I am a retired, decorated Albuquerque police officer. I began my law enforcement career in 1994 as a state of New Mexico probation/parole officer. In this position, I supervised the highest-risk felony offenders, both on probation and parole. I served 11 years as a PO, then left to attend the police academy in 2003. As an Albuquerque police officer, I served both as a detective in the Crimes Against Children Unit and as a patrol officer. I chose to spend most of my APD career as a patrol officer, mainly in Southeast Albuquerque.
The crime problem in New Mexico is complex; however, key factors are eminent. First and foremost is a lack of accountability, i.e. punishment for committing a crime.
N.M. judges have “discretion in sentencing” and can suspend any, or all, of a sentence, with the exception of certain enhancements, averaging one year. Plea deals run rampant and reduce sentencing on the underlying charge significantly. Judicial discretion in sentencing further reduces consequences, often down to near-zero accountability, with deferred and conditional discharge sentences for violent and serious felony crimes.
As a probation/parole officer, I often supervised two- and three-time convicted violent offenders, including murderers, who were out on the streets, most of them reoffending very quickly on release from prison, sometimes the same day.
Michael Astorga was wanted for absconding while out on a pending murder charge at the time he killed Bernalillo County Deputy James McGrane in 2006. Davon Lymon killed APD Officer Daniel Webster in 2015 while on parole for convictions including voluntary manslaughter and aggravated battery with a deadly weapon. Jessica Kelley, a repeat offender, had been released from prison four days before 10-year-old Victoria Martens was killed, dismembered and burned in 2016; Kelley pleaded no contest to child abuse recklessly caused resulting in death, tampering with evidence and aggravated assault.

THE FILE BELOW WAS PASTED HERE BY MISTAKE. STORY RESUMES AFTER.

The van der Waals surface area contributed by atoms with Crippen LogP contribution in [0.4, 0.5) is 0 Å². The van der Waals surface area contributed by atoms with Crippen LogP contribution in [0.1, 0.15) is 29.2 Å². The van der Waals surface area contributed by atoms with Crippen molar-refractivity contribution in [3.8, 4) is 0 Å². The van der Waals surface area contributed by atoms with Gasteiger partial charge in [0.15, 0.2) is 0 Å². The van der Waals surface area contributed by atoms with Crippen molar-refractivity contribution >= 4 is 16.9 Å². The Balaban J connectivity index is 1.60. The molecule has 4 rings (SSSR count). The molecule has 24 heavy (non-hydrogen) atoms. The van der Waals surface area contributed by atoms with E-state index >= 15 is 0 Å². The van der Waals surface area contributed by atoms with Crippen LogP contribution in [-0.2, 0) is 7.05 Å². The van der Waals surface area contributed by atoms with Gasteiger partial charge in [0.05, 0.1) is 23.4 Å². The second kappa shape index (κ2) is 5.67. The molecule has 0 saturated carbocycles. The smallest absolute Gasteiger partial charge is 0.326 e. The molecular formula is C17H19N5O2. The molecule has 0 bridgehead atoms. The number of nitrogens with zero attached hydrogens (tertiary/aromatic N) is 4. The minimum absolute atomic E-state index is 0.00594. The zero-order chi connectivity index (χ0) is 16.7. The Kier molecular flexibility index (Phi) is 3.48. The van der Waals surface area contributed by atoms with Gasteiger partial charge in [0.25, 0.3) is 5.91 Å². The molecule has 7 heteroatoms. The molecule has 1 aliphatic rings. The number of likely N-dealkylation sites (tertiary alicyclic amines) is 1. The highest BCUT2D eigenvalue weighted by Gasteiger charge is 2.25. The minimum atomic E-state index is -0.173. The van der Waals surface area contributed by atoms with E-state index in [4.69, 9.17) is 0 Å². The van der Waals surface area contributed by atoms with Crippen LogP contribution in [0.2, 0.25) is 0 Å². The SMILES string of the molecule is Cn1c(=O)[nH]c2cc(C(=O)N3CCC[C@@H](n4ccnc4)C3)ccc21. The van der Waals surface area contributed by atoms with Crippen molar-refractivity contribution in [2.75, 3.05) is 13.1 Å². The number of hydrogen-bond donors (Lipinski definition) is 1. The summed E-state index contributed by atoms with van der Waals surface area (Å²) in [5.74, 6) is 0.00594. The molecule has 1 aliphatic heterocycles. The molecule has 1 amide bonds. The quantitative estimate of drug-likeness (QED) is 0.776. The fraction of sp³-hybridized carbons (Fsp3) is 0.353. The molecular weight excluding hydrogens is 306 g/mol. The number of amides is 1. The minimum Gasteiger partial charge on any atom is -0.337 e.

During my career as a probation/parole officer, I supervised violent offenders, child abusers, rapists, drug traffickers, murderers, all crimes imaginable, and those individuals were all out on the street, once again endangering N.M. citizens.
Judges are elected by the citizens and campaign funds come from supporters, including high-priced defense attorneys in private practice. It benefits these lawyers to cut plea deals so their success among the criminally charged is evident. Prosecutors, on the other hand, are over-burdened with cases and are paid a conservative salary, thereby provoking acceptance of unjust plea deals.
The legislators in Santa Fe are responsible for creating laws that ensure the safety of N.M. citizens. However, most of these officials are elected with no credible credentials and are clueless as to how the system works. Some are in the pockets of lobbyists working for those who prefer the rights of criminals paying their salaries vs. N.M. victims. Most N.M. citizens vote into office elected officials simply by name recognition, or party affiliation, and have zero knowledge of the candidates’ qualifications for managing our state.
Police officers risk their lives on a daily basis enforcing N.M. laws. Soon after arrest, these offenders are back out on our streets reoffending. Liberal lawmakers and judges focus on rehabilitation and the rights of the criminal, stating non-violent offenders deserve many chances. Keep in mind drug trafficking is considered a “non-violent offense,” although most drug addicts and drug traffickers commit numerous violent offenses to maintain their criminal behavior, i.e., armed robberies, home invasion, murder, etc. throughout their careers. Also, the N.M. children growing up in the custody of these criminals are often severely abused and neglected.
In summation, corrupt, greedy and unqualified individuals are elected every year to manage and ensure the safety and wellbeing of N.M. citizens. Ask yourself, how well are we, the citizens of N.M., doing?